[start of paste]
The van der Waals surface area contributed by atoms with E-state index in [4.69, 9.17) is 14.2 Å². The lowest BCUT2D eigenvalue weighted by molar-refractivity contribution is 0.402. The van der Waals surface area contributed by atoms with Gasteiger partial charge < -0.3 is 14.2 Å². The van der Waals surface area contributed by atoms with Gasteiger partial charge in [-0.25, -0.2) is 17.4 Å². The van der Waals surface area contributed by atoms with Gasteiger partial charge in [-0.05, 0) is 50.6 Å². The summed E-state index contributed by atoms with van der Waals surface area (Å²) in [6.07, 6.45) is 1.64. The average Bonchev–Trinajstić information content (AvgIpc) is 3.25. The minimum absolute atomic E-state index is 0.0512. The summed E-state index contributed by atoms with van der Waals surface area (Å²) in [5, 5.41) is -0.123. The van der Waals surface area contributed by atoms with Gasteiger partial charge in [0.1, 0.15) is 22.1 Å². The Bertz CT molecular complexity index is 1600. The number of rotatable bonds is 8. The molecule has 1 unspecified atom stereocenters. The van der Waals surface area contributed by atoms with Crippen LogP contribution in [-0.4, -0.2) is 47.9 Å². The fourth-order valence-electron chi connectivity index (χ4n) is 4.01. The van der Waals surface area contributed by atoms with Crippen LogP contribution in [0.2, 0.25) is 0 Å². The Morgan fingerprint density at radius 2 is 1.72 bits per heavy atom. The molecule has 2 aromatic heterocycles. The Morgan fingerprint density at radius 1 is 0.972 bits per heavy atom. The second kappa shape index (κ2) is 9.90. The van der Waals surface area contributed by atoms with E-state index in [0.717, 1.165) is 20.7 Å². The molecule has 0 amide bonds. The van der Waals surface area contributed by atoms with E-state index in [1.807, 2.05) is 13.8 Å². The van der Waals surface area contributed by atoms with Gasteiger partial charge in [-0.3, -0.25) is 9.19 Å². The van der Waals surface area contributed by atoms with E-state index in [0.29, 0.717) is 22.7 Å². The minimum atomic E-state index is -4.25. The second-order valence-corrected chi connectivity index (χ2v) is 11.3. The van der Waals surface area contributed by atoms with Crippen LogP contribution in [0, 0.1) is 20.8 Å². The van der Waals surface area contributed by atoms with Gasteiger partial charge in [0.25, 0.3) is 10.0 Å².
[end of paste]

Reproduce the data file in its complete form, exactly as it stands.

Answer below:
The van der Waals surface area contributed by atoms with E-state index in [4.69, 9.17) is 14.2 Å². The lowest BCUT2D eigenvalue weighted by molar-refractivity contribution is 0.402. The van der Waals surface area contributed by atoms with Gasteiger partial charge < -0.3 is 14.2 Å². The van der Waals surface area contributed by atoms with Gasteiger partial charge in [-0.25, -0.2) is 17.4 Å². The van der Waals surface area contributed by atoms with Gasteiger partial charge in [-0.05, 0) is 50.6 Å². The summed E-state index contributed by atoms with van der Waals surface area (Å²) in [6.07, 6.45) is 1.64. The average Bonchev–Trinajstić information content (AvgIpc) is 3.25. The minimum absolute atomic E-state index is 0.0512. The summed E-state index contributed by atoms with van der Waals surface area (Å²) in [5, 5.41) is -0.123. The van der Waals surface area contributed by atoms with Gasteiger partial charge in [0.1, 0.15) is 22.1 Å². The Bertz CT molecular complexity index is 1600. The number of rotatable bonds is 8. The molecule has 1 unspecified atom stereocenters. The van der Waals surface area contributed by atoms with Crippen LogP contribution in [-0.4, -0.2) is 47.9 Å². The fourth-order valence-electron chi connectivity index (χ4n) is 4.01. The van der Waals surface area contributed by atoms with Crippen LogP contribution in [0.2, 0.25) is 0 Å². The Morgan fingerprint density at radius 2 is 1.72 bits per heavy atom. The molecule has 2 aromatic heterocycles. The Morgan fingerprint density at radius 1 is 0.972 bits per heavy atom. The second kappa shape index (κ2) is 9.90. The van der Waals surface area contributed by atoms with E-state index in [0.717, 1.165) is 20.7 Å². The molecule has 0 amide bonds. The van der Waals surface area contributed by atoms with E-state index in [1.807, 2.05) is 13.8 Å². The van der Waals surface area contributed by atoms with Gasteiger partial charge in [-0.3, -0.25) is 9.19 Å². The van der Waals surface area contributed by atoms with E-state index in [0.29, 0.717) is 22.7 Å². The minimum atomic E-state index is -4.25. The second-order valence-corrected chi connectivity index (χ2v) is 11.3. The van der Waals surface area contributed by atoms with Crippen LogP contribution in [0, 0.1) is 20.8 Å². The van der Waals surface area contributed by atoms with Gasteiger partial charge in [0.25, 0.3) is 10.0 Å².